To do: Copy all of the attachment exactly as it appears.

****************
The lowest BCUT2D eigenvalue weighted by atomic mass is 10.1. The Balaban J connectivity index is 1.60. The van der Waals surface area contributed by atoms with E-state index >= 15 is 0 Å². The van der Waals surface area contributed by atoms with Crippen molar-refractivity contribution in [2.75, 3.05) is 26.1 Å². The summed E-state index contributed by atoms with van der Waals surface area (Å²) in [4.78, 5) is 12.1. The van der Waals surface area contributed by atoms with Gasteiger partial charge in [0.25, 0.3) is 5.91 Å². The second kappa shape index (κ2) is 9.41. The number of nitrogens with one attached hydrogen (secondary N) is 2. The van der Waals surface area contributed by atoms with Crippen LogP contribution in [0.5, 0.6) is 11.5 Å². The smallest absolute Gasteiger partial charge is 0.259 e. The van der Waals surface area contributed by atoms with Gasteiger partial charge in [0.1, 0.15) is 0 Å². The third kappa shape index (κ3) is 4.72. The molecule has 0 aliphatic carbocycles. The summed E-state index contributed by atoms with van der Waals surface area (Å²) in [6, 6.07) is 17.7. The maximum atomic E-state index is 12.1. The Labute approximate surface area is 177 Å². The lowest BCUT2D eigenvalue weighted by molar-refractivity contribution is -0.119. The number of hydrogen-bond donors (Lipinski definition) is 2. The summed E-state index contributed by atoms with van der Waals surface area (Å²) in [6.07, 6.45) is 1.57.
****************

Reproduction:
The lowest BCUT2D eigenvalue weighted by atomic mass is 10.1. The Balaban J connectivity index is 1.60. The van der Waals surface area contributed by atoms with E-state index >= 15 is 0 Å². The van der Waals surface area contributed by atoms with Crippen molar-refractivity contribution in [2.75, 3.05) is 26.1 Å². The summed E-state index contributed by atoms with van der Waals surface area (Å²) in [4.78, 5) is 12.1. The van der Waals surface area contributed by atoms with Gasteiger partial charge in [0.25, 0.3) is 5.91 Å². The second kappa shape index (κ2) is 9.41. The number of nitrogens with one attached hydrogen (secondary N) is 2. The van der Waals surface area contributed by atoms with Crippen LogP contribution in [0.5, 0.6) is 11.5 Å². The smallest absolute Gasteiger partial charge is 0.259 e. The van der Waals surface area contributed by atoms with Gasteiger partial charge in [0.1, 0.15) is 0 Å². The third kappa shape index (κ3) is 4.72. The molecule has 0 aliphatic carbocycles. The summed E-state index contributed by atoms with van der Waals surface area (Å²) in [6, 6.07) is 17.7. The maximum atomic E-state index is 12.1. The Labute approximate surface area is 177 Å². The lowest BCUT2D eigenvalue weighted by molar-refractivity contribution is -0.119. The number of hydrogen-bond donors (Lipinski definition) is 2. The summed E-state index contributed by atoms with van der Waals surface area (Å²) in [6.07, 6.45) is 1.57.